No matter what style or subgenre you play in rock and roll, it’s always going to come back to guitar. That same 6-stringed monster that gave birth to artists like Chuck Berry has remained the cornerstone of the genre and made every little kid intrigued with the concept known as rock and roll. The guitar is only as good as the fingers behind it though, and each of these guitarists were tapping into something otherworldly behind the fretboard.
For as long as rock has been going, these guitarists have been the benchmarks of the genre, changing the approach to the guitar and making the lead guitarist seem like the coolest person in the world whenever they took to the stage. That doesn’t mean that all of these people are necessarily virtuosos or anything.
As much as these guys may have a decent amount of chops between them, what gets you on a list like this is how you’re able to step out of the confines of guitar, bringing in a new approach or reminding us why a certain genre was so great in the first place. Even if rock has been around for almost a century at this point, these sonic wizards gave us sounds that no one had ever heard before.
10. Tony Iommi
Most of the '60s era of rock and roll tends to still feel like the Flower Power period of rock and roll. No matter how many bands like the Who and Led Zeppelin may have been pushing the barriers for how heavy you could get in mainstream rock and roll, this was still the Summer of Love, where acts like Jimi Hendrix were playing songs that felt like an era of peace might actually fall upon the world. That was the ideal version of the '60s, and the next decade gave us a nice dose of reality through Tony Iommi's guitar.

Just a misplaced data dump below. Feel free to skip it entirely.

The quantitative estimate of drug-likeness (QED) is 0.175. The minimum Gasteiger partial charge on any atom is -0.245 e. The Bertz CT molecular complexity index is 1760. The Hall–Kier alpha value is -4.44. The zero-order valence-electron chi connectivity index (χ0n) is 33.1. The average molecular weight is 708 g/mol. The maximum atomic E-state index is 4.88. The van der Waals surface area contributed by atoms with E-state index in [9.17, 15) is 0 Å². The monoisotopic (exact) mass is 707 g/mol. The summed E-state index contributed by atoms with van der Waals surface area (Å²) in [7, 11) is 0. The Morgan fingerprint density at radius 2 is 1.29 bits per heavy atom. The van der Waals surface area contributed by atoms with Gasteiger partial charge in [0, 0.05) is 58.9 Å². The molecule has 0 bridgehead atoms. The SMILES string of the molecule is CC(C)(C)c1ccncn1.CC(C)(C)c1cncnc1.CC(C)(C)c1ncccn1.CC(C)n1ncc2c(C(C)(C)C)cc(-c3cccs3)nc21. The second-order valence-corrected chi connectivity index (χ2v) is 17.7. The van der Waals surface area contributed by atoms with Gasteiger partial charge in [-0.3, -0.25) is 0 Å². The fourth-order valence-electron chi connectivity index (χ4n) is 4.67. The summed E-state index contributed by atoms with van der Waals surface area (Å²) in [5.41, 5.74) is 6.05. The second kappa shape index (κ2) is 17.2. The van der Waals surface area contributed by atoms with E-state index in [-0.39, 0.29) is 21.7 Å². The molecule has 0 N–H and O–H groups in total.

Being influenced by the traditional blues of the day, Tony went in a different direction by playing much darker riffs on his guitar, giving way to the heavy metal movement which would be underway in the next few years. Even if Tony himself didn't identify as a metal guitarist in the early days, all the seeds for the genre are there in his playing, from the gritty tones that he gets on songs like Children of the Grave to his underrated solos, where he makes his guitar sound like it's pleading for mercy.
To ease up tension on his fingers after a sheet metal factory incident, Tony's decision to tune down his guitar also opened up a world of possibilities for bands to play with how gutteral their guitars could be. The minute that you heard a song like War Pigs, you knew that the era of Hendrix was dead and the scene was about to gets its real bite.